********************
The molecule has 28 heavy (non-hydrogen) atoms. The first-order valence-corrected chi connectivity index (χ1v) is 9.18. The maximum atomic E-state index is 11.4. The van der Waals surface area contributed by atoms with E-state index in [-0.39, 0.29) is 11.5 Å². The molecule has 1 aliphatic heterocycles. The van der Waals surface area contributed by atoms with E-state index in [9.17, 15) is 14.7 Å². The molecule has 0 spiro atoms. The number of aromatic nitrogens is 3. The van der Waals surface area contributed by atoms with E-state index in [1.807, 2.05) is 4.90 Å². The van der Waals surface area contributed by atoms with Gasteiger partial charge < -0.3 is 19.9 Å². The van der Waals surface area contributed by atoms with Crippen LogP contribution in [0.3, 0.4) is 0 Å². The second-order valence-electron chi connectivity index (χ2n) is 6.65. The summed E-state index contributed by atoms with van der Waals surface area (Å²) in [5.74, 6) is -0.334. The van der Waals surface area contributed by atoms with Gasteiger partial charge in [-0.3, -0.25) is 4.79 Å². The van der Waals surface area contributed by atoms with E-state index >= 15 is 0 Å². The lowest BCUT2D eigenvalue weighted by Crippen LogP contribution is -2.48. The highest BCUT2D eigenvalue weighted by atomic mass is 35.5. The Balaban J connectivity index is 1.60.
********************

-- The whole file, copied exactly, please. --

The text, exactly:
The molecule has 28 heavy (non-hydrogen) atoms. The first-order valence-corrected chi connectivity index (χ1v) is 9.18. The maximum atomic E-state index is 11.4. The van der Waals surface area contributed by atoms with E-state index in [-0.39, 0.29) is 11.5 Å². The molecule has 1 aliphatic heterocycles. The van der Waals surface area contributed by atoms with E-state index in [9.17, 15) is 14.7 Å². The molecule has 0 spiro atoms. The number of aromatic nitrogens is 3. The van der Waals surface area contributed by atoms with E-state index in [1.807, 2.05) is 4.90 Å². The van der Waals surface area contributed by atoms with Gasteiger partial charge < -0.3 is 19.9 Å². The van der Waals surface area contributed by atoms with Crippen LogP contribution in [0.3, 0.4) is 0 Å². The second-order valence-electron chi connectivity index (χ2n) is 6.65. The summed E-state index contributed by atoms with van der Waals surface area (Å²) in [5.74, 6) is -0.334. The van der Waals surface area contributed by atoms with Gasteiger partial charge in [-0.3, -0.25) is 4.79 Å². The van der Waals surface area contributed by atoms with E-state index >= 15 is 0 Å². The lowest BCUT2D eigenvalue weighted by Crippen LogP contribution is -2.48. The highest BCUT2D eigenvalue weighted by atomic mass is 35.5. The Balaban J connectivity index is 1.60.